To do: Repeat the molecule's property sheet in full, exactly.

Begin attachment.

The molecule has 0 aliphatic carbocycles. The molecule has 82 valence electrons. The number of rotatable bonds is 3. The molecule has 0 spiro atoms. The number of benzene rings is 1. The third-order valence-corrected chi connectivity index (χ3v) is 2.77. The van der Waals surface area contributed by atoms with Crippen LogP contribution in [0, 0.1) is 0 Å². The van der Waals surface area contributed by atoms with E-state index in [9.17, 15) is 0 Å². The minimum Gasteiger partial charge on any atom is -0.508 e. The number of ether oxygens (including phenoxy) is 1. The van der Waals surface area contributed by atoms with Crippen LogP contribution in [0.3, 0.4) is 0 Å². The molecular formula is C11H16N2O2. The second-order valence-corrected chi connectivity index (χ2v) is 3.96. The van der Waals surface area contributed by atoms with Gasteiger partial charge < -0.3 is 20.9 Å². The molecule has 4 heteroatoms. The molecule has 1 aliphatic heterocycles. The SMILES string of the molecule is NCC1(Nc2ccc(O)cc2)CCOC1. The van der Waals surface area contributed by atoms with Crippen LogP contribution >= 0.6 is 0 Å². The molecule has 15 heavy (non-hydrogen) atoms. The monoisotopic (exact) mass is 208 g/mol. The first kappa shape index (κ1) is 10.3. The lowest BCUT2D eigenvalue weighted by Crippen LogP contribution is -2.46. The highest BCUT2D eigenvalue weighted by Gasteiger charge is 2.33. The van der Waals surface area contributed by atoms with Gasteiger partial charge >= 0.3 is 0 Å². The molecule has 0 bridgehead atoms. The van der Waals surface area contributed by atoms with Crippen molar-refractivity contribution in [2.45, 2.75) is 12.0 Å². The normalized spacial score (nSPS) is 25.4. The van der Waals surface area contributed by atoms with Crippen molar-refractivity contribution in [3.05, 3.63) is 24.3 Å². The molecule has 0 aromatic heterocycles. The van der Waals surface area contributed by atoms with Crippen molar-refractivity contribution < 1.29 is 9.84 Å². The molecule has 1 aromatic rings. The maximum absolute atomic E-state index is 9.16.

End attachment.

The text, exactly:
The molecule has 0 aliphatic carbocycles. The molecule has 82 valence electrons. The number of rotatable bonds is 3. The molecule has 0 spiro atoms. The number of benzene rings is 1. The third-order valence-corrected chi connectivity index (χ3v) is 2.77. The van der Waals surface area contributed by atoms with Crippen LogP contribution in [0, 0.1) is 0 Å². The van der Waals surface area contributed by atoms with E-state index in [9.17, 15) is 0 Å². The minimum Gasteiger partial charge on any atom is -0.508 e. The number of ether oxygens (including phenoxy) is 1. The van der Waals surface area contributed by atoms with Crippen LogP contribution in [0.3, 0.4) is 0 Å². The molecular formula is C11H16N2O2. The second-order valence-corrected chi connectivity index (χ2v) is 3.96. The van der Waals surface area contributed by atoms with Gasteiger partial charge < -0.3 is 20.9 Å². The molecule has 4 heteroatoms. The molecule has 1 aliphatic heterocycles. The SMILES string of the molecule is NCC1(Nc2ccc(O)cc2)CCOC1. The van der Waals surface area contributed by atoms with Crippen LogP contribution >= 0.6 is 0 Å². The molecule has 15 heavy (non-hydrogen) atoms. The monoisotopic (exact) mass is 208 g/mol. The first kappa shape index (κ1) is 10.3. The lowest BCUT2D eigenvalue weighted by Crippen LogP contribution is -2.46. The highest BCUT2D eigenvalue weighted by Gasteiger charge is 2.33. The van der Waals surface area contributed by atoms with Gasteiger partial charge >= 0.3 is 0 Å². The molecule has 0 bridgehead atoms. The van der Waals surface area contributed by atoms with Crippen molar-refractivity contribution in [2.45, 2.75) is 12.0 Å². The normalized spacial score (nSPS) is 25.4. The van der Waals surface area contributed by atoms with Crippen molar-refractivity contribution in [3.05, 3.63) is 24.3 Å². The molecule has 0 aromatic heterocycles. The van der Waals surface area contributed by atoms with Crippen molar-refractivity contribution < 1.29 is 9.84 Å². The molecule has 1 aromatic rings. The maximum absolute atomic E-state index is 9.16.